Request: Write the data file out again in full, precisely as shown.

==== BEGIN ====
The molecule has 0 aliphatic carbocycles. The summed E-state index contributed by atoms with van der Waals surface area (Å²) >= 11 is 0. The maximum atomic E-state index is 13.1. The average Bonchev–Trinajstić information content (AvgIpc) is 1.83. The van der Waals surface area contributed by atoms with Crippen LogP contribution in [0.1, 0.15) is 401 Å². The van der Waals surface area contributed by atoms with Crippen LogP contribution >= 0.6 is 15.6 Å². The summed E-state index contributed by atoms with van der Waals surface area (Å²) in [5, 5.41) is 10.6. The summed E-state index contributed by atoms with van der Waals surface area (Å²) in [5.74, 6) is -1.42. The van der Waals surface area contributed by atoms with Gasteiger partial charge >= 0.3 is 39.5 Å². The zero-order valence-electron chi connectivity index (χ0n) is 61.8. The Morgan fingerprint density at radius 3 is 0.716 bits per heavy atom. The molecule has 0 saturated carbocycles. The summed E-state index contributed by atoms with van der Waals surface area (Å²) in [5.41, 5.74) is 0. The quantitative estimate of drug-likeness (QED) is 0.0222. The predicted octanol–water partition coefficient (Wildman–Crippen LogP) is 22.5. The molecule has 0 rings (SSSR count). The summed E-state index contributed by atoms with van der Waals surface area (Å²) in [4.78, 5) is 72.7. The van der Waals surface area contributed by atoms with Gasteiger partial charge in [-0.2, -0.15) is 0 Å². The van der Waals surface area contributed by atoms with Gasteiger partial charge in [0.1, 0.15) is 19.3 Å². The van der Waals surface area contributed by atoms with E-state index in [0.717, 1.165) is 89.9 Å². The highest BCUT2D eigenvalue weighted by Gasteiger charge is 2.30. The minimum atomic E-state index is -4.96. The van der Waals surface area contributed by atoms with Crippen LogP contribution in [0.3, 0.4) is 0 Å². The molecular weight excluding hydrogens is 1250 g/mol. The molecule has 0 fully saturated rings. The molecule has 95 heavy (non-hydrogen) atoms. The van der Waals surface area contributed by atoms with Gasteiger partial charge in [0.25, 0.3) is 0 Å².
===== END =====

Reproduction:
The molecule has 0 aliphatic carbocycles. The summed E-state index contributed by atoms with van der Waals surface area (Å²) >= 11 is 0. The maximum atomic E-state index is 13.1. The average Bonchev–Trinajstić information content (AvgIpc) is 1.83. The van der Waals surface area contributed by atoms with Crippen LogP contribution in [0.1, 0.15) is 401 Å². The van der Waals surface area contributed by atoms with Crippen LogP contribution >= 0.6 is 15.6 Å². The summed E-state index contributed by atoms with van der Waals surface area (Å²) in [5, 5.41) is 10.6. The summed E-state index contributed by atoms with van der Waals surface area (Å²) in [5.74, 6) is -1.42. The van der Waals surface area contributed by atoms with Gasteiger partial charge >= 0.3 is 39.5 Å². The zero-order valence-electron chi connectivity index (χ0n) is 61.8. The Morgan fingerprint density at radius 3 is 0.716 bits per heavy atom. The molecule has 0 saturated carbocycles. The summed E-state index contributed by atoms with van der Waals surface area (Å²) in [5.41, 5.74) is 0. The quantitative estimate of drug-likeness (QED) is 0.0222. The predicted octanol–water partition coefficient (Wildman–Crippen LogP) is 22.5. The molecule has 0 rings (SSSR count). The summed E-state index contributed by atoms with van der Waals surface area (Å²) in [4.78, 5) is 72.7. The van der Waals surface area contributed by atoms with Gasteiger partial charge in [-0.2, -0.15) is 0 Å². The van der Waals surface area contributed by atoms with Gasteiger partial charge in [0.1, 0.15) is 19.3 Å². The van der Waals surface area contributed by atoms with E-state index in [0.717, 1.165) is 89.9 Å². The highest BCUT2D eigenvalue weighted by Gasteiger charge is 2.30. The minimum atomic E-state index is -4.96. The van der Waals surface area contributed by atoms with Crippen LogP contribution in [0.3, 0.4) is 0 Å². The molecular weight excluding hydrogens is 1250 g/mol. The molecule has 0 fully saturated rings. The molecule has 95 heavy (non-hydrogen) atoms. The van der Waals surface area contributed by atoms with Gasteiger partial charge in [0.25, 0.3) is 0 Å².